If you’ve watched Saturday Night Live for any length of time, you know the voice of Don Pardo. In many ways he became one of the “Not Ready For Prime Time Players” solely based on his tenure with the series and producer Lorne Michaels. The radio and TV announcer has died. He was 96.
A Massachusetts native who grew up in Connecticut, Mr. Pardo died Monday evening, according to NBC spokesman Rich Licata. CBS Radio News used Twitter to share the news too:
Mr Pardo, whose voice was the first heard to deliver the news of the Kennedy assassination in 1963 on NBC, had voiced the intros for “SNL” except for one. He also missed one episode in 2013 due to a broken hip injury.
“SNL” alumnus Darrell Hammond filled in for the injured Mr. Pardo. Hammond’s turn as Mr. Pardo convinced his sister-in-law in Newport, Rhode Island he was back on TV and even acting. He speaks about it here:
Mr. Pardo began his six-decade tenure as a staff announcer at NBC in New York City in 1944. His credits also included “Caesar’s Hour” and “The Kate Smith Evening Hour” and game shows like “The Price Is Right” and the original version of “Jeopardy!.”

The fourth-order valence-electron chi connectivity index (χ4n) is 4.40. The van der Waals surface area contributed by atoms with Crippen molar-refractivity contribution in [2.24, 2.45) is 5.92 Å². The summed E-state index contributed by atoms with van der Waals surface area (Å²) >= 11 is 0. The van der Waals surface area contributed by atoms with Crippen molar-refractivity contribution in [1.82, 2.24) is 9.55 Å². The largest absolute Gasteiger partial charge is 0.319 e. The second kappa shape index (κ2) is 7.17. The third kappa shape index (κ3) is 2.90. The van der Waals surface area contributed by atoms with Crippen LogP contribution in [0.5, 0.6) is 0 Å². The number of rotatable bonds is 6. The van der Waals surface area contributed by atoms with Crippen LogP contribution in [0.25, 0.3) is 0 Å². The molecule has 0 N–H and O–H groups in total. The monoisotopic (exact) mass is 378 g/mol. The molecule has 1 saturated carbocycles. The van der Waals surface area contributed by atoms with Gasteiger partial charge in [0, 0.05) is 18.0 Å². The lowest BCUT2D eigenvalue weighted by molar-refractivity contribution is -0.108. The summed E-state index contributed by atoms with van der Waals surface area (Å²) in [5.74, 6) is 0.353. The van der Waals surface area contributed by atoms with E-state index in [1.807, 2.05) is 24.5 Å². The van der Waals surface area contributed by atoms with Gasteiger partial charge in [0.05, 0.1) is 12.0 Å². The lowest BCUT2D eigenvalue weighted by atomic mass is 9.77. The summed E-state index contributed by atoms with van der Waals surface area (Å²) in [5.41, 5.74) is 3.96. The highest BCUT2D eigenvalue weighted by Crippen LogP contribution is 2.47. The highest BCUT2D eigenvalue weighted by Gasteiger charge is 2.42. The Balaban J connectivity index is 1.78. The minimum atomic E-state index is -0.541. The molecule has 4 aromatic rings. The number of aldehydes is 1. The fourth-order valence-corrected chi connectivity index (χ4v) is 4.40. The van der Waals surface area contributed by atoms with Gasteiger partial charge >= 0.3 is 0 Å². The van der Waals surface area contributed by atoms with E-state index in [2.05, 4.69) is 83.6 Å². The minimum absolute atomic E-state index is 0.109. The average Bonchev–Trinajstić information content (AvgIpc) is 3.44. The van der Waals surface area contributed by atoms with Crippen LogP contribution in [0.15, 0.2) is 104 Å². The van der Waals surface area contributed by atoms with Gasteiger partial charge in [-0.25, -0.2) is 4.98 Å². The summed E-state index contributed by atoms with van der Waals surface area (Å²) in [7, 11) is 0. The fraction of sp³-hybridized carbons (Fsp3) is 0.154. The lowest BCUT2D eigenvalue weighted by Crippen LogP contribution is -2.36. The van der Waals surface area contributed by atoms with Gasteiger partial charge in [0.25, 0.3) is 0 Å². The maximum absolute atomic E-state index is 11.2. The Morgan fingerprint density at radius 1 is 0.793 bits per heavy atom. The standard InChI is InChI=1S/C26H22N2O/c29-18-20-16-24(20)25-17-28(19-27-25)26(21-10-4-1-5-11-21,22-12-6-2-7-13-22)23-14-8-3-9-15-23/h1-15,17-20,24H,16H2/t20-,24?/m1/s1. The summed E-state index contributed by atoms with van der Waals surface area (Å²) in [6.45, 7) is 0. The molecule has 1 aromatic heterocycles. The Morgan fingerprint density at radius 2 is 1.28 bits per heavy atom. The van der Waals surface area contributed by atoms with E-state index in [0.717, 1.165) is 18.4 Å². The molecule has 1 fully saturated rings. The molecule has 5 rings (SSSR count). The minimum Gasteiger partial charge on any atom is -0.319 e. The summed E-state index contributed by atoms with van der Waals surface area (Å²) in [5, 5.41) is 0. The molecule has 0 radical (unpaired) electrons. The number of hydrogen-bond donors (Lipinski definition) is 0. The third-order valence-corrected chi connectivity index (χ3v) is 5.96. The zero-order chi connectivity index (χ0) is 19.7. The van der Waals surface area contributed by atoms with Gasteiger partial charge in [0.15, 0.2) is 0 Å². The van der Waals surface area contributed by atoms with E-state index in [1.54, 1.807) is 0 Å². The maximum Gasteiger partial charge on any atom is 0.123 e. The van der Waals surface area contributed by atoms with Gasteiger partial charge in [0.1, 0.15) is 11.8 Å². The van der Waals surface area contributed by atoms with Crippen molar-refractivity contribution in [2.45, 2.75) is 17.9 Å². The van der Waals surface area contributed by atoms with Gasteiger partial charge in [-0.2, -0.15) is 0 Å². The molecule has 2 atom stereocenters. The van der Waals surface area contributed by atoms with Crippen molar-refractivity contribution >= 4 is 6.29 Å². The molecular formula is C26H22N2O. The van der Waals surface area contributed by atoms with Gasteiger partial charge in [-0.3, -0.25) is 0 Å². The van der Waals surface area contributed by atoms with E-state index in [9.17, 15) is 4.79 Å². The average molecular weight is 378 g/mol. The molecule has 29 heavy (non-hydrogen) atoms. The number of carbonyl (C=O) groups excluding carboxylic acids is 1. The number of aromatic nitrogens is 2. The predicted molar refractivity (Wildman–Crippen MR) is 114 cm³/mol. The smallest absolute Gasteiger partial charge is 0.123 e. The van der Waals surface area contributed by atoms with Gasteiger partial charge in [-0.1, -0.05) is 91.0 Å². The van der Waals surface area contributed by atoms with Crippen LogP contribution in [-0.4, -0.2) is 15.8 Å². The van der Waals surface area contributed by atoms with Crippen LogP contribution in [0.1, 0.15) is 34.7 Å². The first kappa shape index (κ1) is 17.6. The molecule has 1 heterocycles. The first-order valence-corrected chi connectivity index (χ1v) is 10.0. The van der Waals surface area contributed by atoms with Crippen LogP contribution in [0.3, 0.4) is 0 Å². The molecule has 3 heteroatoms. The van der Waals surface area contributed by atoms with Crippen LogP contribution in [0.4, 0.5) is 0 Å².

Mr. Pardo was a 2010 inductee into the Television Hall of Fame.
As for SNL, he reveals in the 2006 videotaped interviews for the Archive of American Television that Lorne Michaels used to write his closings. He said: “[Writer] Herb Sargent, I’ll never forget, came to me after the show. He says, `Do you know what you said? You said ‘Not for Ready.’ I says, “I did?”
Noting in the interview that he had said “Not Ready for Prime Time Players” correctly in the dress rehearsal, he recalled: “In the early days [of the show], I was like in a little hallway; it wasn’t a studio per se. I was there with a clipboard, and that was it. Maybe I got distracted by something. Whatever it was, I don’t know.”
The show was renamed “Saturday Night Live” in 1977, and Mr. Pardo remained the show’s announcer save for one season.
Mr. Pardo’s rich baritone authoritative voice was the perfect foil to the irreverent sketch comedy series of young players. He will be missed by several generations of SNL fans.
R.I.P. Mr. Pardo.